tutorial program of language
study in Tokyo, Japan. In 1910
the Naval Service established its
own three-year tutorial program
of language study for naval
officers. Most of the Navy and
Marine candidates were US
Naval Academy graduates, had
additional qualities sought by
Naval Intelligence.
The Navy terminated the
Tokyo School in September
1941. Of the 57 officers admitted
(41 USN / 16 USMC) 48
graduated, of whom 35 became
active intelligence officers in
World War II. These officers
constituted the bulk of the total
fluent in Japanese at the outbreak
of the War. Most of their efforts
concentrated in radio code work
Melbourne, Washington, DC and
contribution to victory ranks
with the development of
RADAR and the Atomic Bomb.
Among the heroes of the
Navy Tokyo School program
was Naoe Naganuma, the head
tutor who developed the school’s
curriculum and methods for
instruction, and wrote the
Naganuma also became the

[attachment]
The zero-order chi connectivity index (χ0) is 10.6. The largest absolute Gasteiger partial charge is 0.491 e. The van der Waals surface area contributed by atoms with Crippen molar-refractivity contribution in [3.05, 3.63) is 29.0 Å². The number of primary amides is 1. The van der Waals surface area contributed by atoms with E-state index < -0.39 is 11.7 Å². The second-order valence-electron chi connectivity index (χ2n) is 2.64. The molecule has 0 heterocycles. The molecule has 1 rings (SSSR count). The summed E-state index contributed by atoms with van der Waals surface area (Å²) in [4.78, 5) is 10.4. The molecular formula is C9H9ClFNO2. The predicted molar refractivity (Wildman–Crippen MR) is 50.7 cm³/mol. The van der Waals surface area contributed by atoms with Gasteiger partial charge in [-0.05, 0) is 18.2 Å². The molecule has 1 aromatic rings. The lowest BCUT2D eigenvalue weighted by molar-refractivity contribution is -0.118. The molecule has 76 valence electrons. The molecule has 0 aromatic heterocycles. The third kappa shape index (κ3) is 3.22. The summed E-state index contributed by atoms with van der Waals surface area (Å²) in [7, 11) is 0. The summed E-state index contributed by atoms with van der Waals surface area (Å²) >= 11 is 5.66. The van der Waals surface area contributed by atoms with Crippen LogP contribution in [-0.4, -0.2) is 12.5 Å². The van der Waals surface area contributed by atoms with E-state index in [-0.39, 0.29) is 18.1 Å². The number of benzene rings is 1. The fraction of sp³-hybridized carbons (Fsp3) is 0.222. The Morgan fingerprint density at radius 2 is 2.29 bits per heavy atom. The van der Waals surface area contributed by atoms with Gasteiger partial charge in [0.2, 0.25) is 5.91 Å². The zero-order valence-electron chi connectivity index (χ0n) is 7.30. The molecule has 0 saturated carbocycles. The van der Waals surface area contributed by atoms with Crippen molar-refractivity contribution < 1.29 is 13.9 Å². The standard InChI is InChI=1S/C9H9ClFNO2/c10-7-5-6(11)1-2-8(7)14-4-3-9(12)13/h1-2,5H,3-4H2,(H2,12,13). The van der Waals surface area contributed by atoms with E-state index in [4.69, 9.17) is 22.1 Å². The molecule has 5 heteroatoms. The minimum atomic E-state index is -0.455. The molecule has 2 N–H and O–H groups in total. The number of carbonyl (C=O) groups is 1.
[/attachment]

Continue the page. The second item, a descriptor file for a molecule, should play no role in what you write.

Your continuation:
official head Japanese Language
teacher for both the US Army
and Diplomatic Corps students.
Ms. Arntson to Search
for JLS Sensei Kin
Ms. Arntson, our EAL&C grad.
Student, will be tracking down
possible addresses and telephone
numbers for Sensei kin. Please
send any current addresses of
Sensei families to her.
The Facility and Hours
To Donate
Archives is located in the
basement of Norlin Library at the
east end of the historic quadrangle
on the Boulder campus of the
University of Colorado.
If you wish to donate your
materials, please contact the
Archives to insure the proper
mailing address.
For large
shipments, the archives will
reimburse expenses.
receipt of materials we will send
the donator a deed of gift with
instructions. The donator must
return to the Archives signed
deeds of gift. The Archives will
preliminary inventories and
guides to donors and donor
families when available. Feel
free to contact us at any time.
The Archives is open MWF,
1100-1700, but is staffed from
0800-1700, M-F. Out of town
researchers may arrange for early
and every day entry. Photocopying and both photographic
and audiovisual reproduction
services are available.
New Collections
Bruce Montgomery, Curator,
or David Hays, Archivist,
The following are further
collections promised, held or
recently received by the Archives:
University of Colorado at Boulder
Campus Box 184
Boulder, Colorado, 80309-0184
Phone (303) 492-7242
Fax (303) 492-3960
F. Hilary Conroy
Arthur Dornheim
Robert F. Durden
Edward L. Hart
David (Nancy) Hornstein
Frank Ryder
Hart H. Spiegel
Lawrence C. Vincent